35 municipalities won't investigate WWII looting of real estate owned by Jews
Of the Dutch municipalities in which real estate was stolen fro Jewish people during the Second World War, 35 will not investigate this matter, Pointer reports after surveying the cities.
Pointer used the Verkaufsbücher for its survey. It is the German administration in which they recorded over 7,000 real estate transactions worth almost 100 million guilders. According to Pointer, the Germans made hundreds of millions of euros in profits from these transactions and used that money to finance concentration camps, among other things.
Of the Dutch municipalities in the Verkaufsbücher, 73 municipalities are investigating the robbery of Jewish people's property during the war. Another 21 are considering an independent investigation, and 95 municipalities did not disclose their position.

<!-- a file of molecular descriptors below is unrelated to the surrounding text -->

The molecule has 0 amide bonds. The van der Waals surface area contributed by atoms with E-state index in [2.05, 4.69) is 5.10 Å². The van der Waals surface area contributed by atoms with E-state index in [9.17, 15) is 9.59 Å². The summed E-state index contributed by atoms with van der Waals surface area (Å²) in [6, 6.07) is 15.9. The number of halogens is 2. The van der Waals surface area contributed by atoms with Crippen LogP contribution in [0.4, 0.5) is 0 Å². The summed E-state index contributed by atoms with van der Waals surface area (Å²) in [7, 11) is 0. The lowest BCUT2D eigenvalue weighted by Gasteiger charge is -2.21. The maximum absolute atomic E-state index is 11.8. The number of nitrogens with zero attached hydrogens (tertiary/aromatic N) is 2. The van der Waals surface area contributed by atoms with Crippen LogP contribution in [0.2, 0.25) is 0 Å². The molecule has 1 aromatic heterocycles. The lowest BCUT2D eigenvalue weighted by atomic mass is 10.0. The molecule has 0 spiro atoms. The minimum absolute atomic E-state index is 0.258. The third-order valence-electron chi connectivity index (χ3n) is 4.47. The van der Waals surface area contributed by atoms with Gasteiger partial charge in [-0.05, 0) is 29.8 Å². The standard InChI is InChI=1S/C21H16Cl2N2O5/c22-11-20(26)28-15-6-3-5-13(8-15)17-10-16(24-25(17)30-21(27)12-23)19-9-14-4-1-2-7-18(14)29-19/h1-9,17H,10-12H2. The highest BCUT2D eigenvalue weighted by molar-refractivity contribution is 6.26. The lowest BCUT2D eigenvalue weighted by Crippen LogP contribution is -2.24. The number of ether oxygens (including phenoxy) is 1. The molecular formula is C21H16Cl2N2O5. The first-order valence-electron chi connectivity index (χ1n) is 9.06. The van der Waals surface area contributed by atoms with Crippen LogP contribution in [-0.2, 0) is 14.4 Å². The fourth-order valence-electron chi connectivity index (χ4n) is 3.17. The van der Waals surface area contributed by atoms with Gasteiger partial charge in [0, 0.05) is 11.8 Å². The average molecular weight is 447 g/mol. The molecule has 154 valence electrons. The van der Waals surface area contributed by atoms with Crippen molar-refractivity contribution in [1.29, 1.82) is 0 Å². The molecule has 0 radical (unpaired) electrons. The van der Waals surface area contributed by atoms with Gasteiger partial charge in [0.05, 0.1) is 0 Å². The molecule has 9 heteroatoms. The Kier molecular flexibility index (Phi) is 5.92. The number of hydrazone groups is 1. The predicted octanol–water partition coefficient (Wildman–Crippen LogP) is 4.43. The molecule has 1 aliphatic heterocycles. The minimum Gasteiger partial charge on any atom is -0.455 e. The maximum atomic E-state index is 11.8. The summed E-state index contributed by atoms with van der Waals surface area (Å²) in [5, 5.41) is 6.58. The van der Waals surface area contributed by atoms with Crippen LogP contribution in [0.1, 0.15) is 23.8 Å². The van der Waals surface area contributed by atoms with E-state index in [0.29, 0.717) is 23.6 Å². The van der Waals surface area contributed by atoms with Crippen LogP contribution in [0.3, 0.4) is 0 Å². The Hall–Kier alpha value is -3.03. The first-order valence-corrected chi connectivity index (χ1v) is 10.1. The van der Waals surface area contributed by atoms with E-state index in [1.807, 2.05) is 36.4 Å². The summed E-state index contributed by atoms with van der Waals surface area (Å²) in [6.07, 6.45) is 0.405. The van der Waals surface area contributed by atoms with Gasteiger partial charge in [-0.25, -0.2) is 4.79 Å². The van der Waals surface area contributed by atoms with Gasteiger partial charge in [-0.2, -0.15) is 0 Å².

The 35 that said they wouldn't be investigating had various reasons for not opening an investigation. Some said the Pointer survey was the first they heard of this matter, some see no need to investigate, and some said they've searched the regional archives and found nothing to prompt an investigation.
The Central Jewish Consultation regrets this. "They looked away enough during the war," chairman Ronny Naftaniel said to Pointer. "Now, let's not look away again from the suffering that has been added to the already existing suffering people went through then."